Have you ever had a rose that begged you to photograph it every time you passed? One that you couldn't stop photographing even when you try to resist its siren call? One of my new roses this year is 'Prairie Sunrise', and I think I might have taken at least one photo of every bloom it has developed since this rose grew from a tiny little band. The latest photograph, of several solitary blooms (see the bottom photo of this entry), was taken on my iPhone this week. As you can see, 'Prairie Sunrise' is just flat gorgeous, aptly named for the full blooms of pink, orange, and amber tones. And also aptly named for its resemblance to a prairie sunrise such as the one below that I captured on 6/27/13:
'Prairie Sunrise'; first bloom for me
'Prairie Sunrise' is officially an apricot blend Shrub rose bred by Dr. Griffith Buck prior to 1992, but it was not introduced by him. Helpmefind.com notes that this rose was introduced in 1997 by Sam Kedem Nursery and Garden, the latter a Minnesota-based mail-order nursery that I frequented in years past. Listing the rose as "apricot" doesn't really do justice to the coloring of this very double (50 petals) rose. In colder weather, I see a lot of pinks and yellows in this rose, while in very hot weeks the blooms are almost amber, with pinkish tones banished to the outer petals. The large (4 inch) blooms display as singles or in small clusters and are very fragrant, among the most fragrant of the Griffith Buck bred roses. They are so full as to be quartered when fully open, with an occasional confused golden-orange center. The bush is healthy, with dark green glossy leaves and the rose develops minimal blackspot. At maturity, 'Prairie Sunrise' is supposed to be approximately 3 feet tall and wide and winter hardy to Zone 4. Mine is about 2 feet tall at the end of its first summer. 'Prairie Sunrise' is an offspring of 'Friesia', a Kordes-bred Floribunda, and 'Freckle Face', a 1976 Buck rose.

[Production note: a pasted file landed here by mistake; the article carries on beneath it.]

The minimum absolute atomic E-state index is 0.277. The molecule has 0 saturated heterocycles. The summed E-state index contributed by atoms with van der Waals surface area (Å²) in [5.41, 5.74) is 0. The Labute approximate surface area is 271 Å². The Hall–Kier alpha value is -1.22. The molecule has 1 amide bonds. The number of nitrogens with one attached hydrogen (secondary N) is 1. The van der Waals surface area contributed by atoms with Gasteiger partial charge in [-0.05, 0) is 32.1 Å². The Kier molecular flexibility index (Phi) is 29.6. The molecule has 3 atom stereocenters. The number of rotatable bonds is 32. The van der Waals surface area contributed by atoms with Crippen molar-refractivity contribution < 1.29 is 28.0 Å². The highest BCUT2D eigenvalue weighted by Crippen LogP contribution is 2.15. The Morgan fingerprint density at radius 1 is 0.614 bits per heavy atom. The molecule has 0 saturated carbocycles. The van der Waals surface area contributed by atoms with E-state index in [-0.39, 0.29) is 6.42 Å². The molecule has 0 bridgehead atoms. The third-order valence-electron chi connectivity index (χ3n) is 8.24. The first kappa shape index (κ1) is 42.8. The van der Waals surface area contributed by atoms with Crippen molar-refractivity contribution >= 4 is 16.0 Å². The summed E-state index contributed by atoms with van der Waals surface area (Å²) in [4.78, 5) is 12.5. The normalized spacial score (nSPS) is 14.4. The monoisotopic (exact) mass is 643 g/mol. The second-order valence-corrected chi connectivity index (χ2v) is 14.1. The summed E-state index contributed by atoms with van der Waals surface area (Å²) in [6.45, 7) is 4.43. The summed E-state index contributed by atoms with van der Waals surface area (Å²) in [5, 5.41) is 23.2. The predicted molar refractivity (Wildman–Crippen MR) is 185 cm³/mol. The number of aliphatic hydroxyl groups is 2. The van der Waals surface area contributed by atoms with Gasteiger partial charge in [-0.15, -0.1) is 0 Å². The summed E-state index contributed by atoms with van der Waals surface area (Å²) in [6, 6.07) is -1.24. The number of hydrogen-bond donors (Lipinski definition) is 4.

'Prairie Sunrise'; after a week of cool nights
'Prairie Sunrise' has already won a permanent place in my garden and likely will be a rose I propagate to proliferate across my garden wherever I need a compact shrub rose. Between the camera-catching blooms and the unbeatable fragrance, you can't go wrong by trying this one, which Sam Kedem described as in the running for the title of Rose of the Century. I'm going to
have to agree with you, Sam.